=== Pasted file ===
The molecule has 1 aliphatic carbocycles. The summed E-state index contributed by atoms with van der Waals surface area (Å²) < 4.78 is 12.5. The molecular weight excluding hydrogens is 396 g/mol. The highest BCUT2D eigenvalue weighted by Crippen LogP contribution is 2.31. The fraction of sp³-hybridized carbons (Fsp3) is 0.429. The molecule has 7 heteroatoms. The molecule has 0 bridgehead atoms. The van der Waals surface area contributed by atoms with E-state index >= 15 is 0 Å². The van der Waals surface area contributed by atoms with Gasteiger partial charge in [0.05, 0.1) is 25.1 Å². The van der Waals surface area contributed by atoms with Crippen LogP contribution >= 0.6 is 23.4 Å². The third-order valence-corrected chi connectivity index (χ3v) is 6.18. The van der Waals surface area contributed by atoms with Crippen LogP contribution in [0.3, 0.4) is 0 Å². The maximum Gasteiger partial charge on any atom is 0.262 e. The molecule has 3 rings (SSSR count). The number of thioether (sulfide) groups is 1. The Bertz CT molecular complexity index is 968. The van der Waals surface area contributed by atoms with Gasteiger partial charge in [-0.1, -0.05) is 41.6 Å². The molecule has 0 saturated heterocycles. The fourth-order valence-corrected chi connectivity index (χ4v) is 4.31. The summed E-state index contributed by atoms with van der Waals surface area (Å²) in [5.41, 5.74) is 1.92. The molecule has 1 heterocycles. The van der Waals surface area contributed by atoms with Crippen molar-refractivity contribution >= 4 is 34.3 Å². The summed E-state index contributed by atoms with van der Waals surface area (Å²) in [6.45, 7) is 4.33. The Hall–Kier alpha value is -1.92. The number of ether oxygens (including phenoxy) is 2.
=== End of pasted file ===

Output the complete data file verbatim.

The molecule has 1 aliphatic carbocycles. The summed E-state index contributed by atoms with van der Waals surface area (Å²) < 4.78 is 12.5. The molecular weight excluding hydrogens is 396 g/mol. The highest BCUT2D eigenvalue weighted by Crippen LogP contribution is 2.31. The fraction of sp³-hybridized carbons (Fsp3) is 0.429. The molecule has 7 heteroatoms. The molecule has 0 bridgehead atoms. The van der Waals surface area contributed by atoms with E-state index >= 15 is 0 Å². The van der Waals surface area contributed by atoms with Gasteiger partial charge in [0.05, 0.1) is 25.1 Å². The van der Waals surface area contributed by atoms with Crippen LogP contribution >= 0.6 is 23.4 Å². The third-order valence-corrected chi connectivity index (χ3v) is 6.18. The van der Waals surface area contributed by atoms with Crippen LogP contribution in [0.3, 0.4) is 0 Å². The maximum Gasteiger partial charge on any atom is 0.262 e. The molecule has 3 rings (SSSR count). The number of thioether (sulfide) groups is 1. The Bertz CT molecular complexity index is 968. The van der Waals surface area contributed by atoms with Gasteiger partial charge in [-0.1, -0.05) is 41.6 Å². The molecule has 0 saturated heterocycles. The fourth-order valence-corrected chi connectivity index (χ4v) is 4.31. The summed E-state index contributed by atoms with van der Waals surface area (Å²) in [5.41, 5.74) is 1.92. The molecule has 1 heterocycles. The van der Waals surface area contributed by atoms with Crippen molar-refractivity contribution >= 4 is 34.3 Å². The summed E-state index contributed by atoms with van der Waals surface area (Å²) in [6.45, 7) is 4.33. The Hall–Kier alpha value is -1.92. The number of ether oxygens (including phenoxy) is 2.